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S&OP Checklist

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S&OP Checklist

How to Implement

What to Implement


How To Implement S&OP

1. Project team - we have identified the executive champion, steering committee or executive group responsible for supporting and monitoring progress, and the design team responsible for implementing S&OP. The design team is cross-functional and includes people from sales and marketing, manufacturing/materials/logistics, as well as finance. (Sales and Operations Planning – Best Practices Chapter 5)

2. Initial education – we have provided a common understanding and vision for our executives and our design team through a facilitated workshop or workshops. (See education and assessment)

3. Independent advice – we have engaged a knowledgeable third part to review our progress periodically. (See consulting)

4. Project organization – we have developed an action plan with due dates and assigned responsibilities, and have scheduled a periodic review of progress. The periodic review is conducted by the executive champion. (Sales and Operations Planning – Best Practices Chapter 5)

5. Education and training – we have done education and training for all the key participants before the pilot and cut-over. (See S&OP Instructors’ Manual, MPS Instructors’ Manual)

6. Data collection – we have designed a way to get actual sales, shipment, production and inventory data at the beginning of each S&OP cycle. (See Sales and Operations Planning Standard System Chapter 9)

7. Display formats – we have designed and developed appropriate S&OP formats, as well as rough cut planning displays and financial interfaces. (See Sales and Operations Planning Standard System Chapters 2-3, 5-6, 8, and S&OP Handbook Chapter 14)


What To Implement

1. We have identified appropriate families - considering our value streams, markets, and business structure - that allow effective decision-making and communication. (See Sales and Operations Planning Standard System Chapter 2)

2. We have active participation from the appropriate executives and middle managers – from sales and marketing, manufacturing and logistics, finance, etc. (Sales and Operations Planning – Best Practices Chapter 5)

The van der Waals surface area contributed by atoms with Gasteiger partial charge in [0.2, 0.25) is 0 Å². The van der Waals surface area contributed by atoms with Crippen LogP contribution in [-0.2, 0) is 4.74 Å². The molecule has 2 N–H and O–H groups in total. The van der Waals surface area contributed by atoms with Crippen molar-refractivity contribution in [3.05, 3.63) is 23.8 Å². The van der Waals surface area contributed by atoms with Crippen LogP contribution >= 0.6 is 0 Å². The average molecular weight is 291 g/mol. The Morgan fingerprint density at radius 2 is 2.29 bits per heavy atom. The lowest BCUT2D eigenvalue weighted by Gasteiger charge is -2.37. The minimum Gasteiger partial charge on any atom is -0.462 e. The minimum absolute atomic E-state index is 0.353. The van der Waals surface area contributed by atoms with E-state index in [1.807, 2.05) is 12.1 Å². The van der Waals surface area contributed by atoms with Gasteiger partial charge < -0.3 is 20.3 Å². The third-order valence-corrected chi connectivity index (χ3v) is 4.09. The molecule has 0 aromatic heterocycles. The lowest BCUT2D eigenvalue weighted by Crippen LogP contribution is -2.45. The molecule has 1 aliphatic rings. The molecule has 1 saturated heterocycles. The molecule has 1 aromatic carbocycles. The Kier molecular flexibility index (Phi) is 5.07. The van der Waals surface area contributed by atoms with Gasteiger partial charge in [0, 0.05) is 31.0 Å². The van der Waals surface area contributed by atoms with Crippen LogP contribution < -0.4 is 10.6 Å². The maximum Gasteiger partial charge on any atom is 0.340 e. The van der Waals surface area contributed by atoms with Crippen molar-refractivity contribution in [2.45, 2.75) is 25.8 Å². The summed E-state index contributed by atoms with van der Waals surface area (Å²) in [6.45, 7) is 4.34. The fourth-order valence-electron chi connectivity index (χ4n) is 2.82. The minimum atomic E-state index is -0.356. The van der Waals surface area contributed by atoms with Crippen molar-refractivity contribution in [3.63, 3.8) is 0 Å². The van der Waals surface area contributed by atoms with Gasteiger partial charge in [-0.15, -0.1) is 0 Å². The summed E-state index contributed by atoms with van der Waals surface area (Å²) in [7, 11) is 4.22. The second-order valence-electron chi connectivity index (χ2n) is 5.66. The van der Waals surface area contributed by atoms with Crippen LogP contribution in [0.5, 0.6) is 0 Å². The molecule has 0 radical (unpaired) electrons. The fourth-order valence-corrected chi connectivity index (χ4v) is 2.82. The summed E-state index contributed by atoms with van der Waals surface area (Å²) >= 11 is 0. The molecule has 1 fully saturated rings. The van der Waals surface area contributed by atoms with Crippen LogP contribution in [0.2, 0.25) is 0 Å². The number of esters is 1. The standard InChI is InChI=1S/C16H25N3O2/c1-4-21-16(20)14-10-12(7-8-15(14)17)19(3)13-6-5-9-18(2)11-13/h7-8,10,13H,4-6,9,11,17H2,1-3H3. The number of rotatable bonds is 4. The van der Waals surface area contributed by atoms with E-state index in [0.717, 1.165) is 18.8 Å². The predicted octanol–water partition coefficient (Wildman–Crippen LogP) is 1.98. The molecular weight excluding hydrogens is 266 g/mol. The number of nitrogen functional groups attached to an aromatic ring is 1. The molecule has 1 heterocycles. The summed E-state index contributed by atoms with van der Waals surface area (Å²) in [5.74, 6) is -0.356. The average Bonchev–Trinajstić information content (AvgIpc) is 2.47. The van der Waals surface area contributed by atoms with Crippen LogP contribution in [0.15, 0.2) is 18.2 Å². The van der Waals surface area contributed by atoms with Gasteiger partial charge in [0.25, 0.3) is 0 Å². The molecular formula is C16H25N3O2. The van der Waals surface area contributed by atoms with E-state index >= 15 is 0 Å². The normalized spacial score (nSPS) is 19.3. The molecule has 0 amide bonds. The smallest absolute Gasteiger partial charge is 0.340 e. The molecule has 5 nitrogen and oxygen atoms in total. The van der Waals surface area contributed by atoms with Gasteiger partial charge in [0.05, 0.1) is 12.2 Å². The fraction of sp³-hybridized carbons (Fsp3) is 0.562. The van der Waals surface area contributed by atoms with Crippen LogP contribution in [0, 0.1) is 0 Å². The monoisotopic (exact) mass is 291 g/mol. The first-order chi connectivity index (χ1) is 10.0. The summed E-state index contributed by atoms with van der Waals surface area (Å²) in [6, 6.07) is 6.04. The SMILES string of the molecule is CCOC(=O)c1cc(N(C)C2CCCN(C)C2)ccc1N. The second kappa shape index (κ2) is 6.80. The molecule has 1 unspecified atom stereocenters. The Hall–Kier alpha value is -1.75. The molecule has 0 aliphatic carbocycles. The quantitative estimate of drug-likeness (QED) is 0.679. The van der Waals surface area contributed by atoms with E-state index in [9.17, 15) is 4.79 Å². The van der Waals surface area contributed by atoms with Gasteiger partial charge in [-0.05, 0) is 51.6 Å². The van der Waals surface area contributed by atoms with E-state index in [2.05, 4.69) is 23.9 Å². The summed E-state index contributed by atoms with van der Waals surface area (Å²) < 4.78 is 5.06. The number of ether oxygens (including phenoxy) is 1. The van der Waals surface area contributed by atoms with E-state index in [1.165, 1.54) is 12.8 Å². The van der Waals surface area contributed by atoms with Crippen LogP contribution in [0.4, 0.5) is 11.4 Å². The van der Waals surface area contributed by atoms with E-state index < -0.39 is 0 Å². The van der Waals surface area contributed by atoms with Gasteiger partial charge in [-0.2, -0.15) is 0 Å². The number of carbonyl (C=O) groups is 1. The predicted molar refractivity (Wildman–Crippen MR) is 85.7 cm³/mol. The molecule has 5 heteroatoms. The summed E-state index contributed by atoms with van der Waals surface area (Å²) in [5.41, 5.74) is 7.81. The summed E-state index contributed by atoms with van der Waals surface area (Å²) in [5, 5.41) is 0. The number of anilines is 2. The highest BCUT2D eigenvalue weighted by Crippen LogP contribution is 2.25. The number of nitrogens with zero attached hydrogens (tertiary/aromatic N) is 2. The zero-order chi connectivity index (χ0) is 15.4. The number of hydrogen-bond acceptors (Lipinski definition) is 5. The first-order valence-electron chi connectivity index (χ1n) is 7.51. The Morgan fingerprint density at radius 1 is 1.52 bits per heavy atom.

3. We know time fences and the limits to our flexibility and consider them in managing change. (See Sales and Operations Planning Standard System Chapter 4)

4. Our process recognizes bookings and shipments (planned and actual) as being different and includes both. We have visibility into supply (manufacturing or outsourced products) and the consequences in terms of inventory or backlog. (Sales and Operations Planning – Best Practices Chapter 6 and S&OP Handbook Chapter 5)

5. We have a defined strategy – make-to-stock, make-to-order, finish-to-order – and the tools to support it for each family. (
Sales and Operations Planning – Best Practices  Chapter 6)

6. We’ve defined appropriate metrics to measure success and drive improved performance. (See Sales and Operations Planning Standard System Chapter 7 and S&OP Handbook Chapter 17)

7. We have defined policies for managing change and for dealing with exceptional circumstances (See Sales and Operations Planning Standard System Chapter 4)

8. We have a defined procedure that specifies detailed responsibilities, the detailed steps, activities and meetings in the process, including the time targets for each (See
Sales and Operations Planning – Best Practices Chapter 3 and S&OP Handbook Chapter 11)

9. We have defined agendas for each step in our process (See Sales and Operations Planning – Best Practices Chapter 5 and S&OP Handbook Chapters 6 and 7)

10. Demand planning includes input from sales, from marketing, from customer service – and reconciliation of aggregate demand numbers with detailed forecasts. Sales and marketing people actively participate in determining fulfillment strategies and setting policies. (See Sales and Operations Planning – Best Practices Chapter 5 and S&OP Handbook Chapter 4)

11. New product planning and status review is a key part of the S&OP process. (Sales and Operations Planning – Best Practices Chapter 6)

12. We have identified key assumptions to our plans, have documented them, and continue to monitor whether they remain appropriate (Sales and Operations Planning – Best Practices Chapter 5)

13. Our process acts as a regulator of detailed mix oriented processes and is linked to detailed forecasting and master scheduling (
Sales and Operations Planning – Best Practices Chapter 2)

14. We project long term capacity requirements so that equipment purchases, hiring decisions, training and cell redesign can be done in advance of a crisis or problem. (See Sales and Operations Planning – Best Practices Chapter 9 and S&OP Handbook Chapter 5)

15. We can evaluate the financial consequences of our potential decisions before committing to them. (See
Sales and Operations Planning Standard System Chapter 7)

16. Our financial planning processes and budgeting, as well as current year projections of results, are tied to S&OP (Sales and Operations Planning – Best Practices Chapter 11)

17. We use the best information available – from manufacturing, sales and marketing, finance, etc. - to make decisions, and then we communicate those decisions to everyone involved as a routine part of the S&OP process (
Sales and Operations Planning – Best Practices Chapter 5)

 

Source: Partners for Excellence (www.partnersforexcellence.com